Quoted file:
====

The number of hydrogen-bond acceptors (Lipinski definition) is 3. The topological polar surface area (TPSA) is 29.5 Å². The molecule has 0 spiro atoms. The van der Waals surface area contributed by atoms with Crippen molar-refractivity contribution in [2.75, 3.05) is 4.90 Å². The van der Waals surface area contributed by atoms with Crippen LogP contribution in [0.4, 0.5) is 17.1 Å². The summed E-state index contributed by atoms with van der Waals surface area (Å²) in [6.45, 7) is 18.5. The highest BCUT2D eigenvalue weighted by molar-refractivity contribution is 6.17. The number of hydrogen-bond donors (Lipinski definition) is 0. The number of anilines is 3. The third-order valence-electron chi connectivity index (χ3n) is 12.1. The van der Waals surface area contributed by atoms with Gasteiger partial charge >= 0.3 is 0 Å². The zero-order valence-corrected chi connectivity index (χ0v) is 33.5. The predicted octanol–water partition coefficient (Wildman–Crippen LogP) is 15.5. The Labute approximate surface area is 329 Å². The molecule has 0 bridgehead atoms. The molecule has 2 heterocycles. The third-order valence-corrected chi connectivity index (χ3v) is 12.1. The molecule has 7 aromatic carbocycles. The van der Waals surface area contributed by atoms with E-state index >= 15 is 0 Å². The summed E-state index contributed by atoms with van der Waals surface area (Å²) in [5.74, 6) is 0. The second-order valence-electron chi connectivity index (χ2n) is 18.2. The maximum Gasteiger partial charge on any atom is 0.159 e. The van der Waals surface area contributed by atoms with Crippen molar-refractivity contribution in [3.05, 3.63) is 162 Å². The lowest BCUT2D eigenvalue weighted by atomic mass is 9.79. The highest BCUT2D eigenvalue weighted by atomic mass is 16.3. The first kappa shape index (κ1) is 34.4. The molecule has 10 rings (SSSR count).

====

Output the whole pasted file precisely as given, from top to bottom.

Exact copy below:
The number of hydrogen-bond acceptors (Lipinski definition) is 3. The topological polar surface area (TPSA) is 29.5 Å². The molecule has 0 spiro atoms. The van der Waals surface area contributed by atoms with Crippen molar-refractivity contribution in [2.75, 3.05) is 4.90 Å². The van der Waals surface area contributed by atoms with Crippen LogP contribution in [0.4, 0.5) is 17.1 Å². The summed E-state index contributed by atoms with van der Waals surface area (Å²) in [6.45, 7) is 18.5. The highest BCUT2D eigenvalue weighted by molar-refractivity contribution is 6.17. The number of hydrogen-bond donors (Lipinski definition) is 0. The number of anilines is 3. The third-order valence-electron chi connectivity index (χ3n) is 12.1. The van der Waals surface area contributed by atoms with Gasteiger partial charge >= 0.3 is 0 Å². The zero-order valence-corrected chi connectivity index (χ0v) is 33.5. The predicted octanol–water partition coefficient (Wildman–Crippen LogP) is 15.5. The Labute approximate surface area is 329 Å². The molecule has 0 bridgehead atoms. The molecule has 2 heterocycles. The third-order valence-corrected chi connectivity index (χ3v) is 12.1. The molecule has 7 aromatic carbocycles. The van der Waals surface area contributed by atoms with E-state index >= 15 is 0 Å². The summed E-state index contributed by atoms with van der Waals surface area (Å²) in [5.74, 6) is 0. The second-order valence-electron chi connectivity index (χ2n) is 18.2. The maximum Gasteiger partial charge on any atom is 0.159 e. The van der Waals surface area contributed by atoms with Crippen molar-refractivity contribution in [3.05, 3.63) is 162 Å². The lowest BCUT2D eigenvalue weighted by atomic mass is 9.79. The highest BCUT2D eigenvalue weighted by atomic mass is 16.3. The first kappa shape index (κ1) is 34.4. The molecule has 10 rings (SSSR count).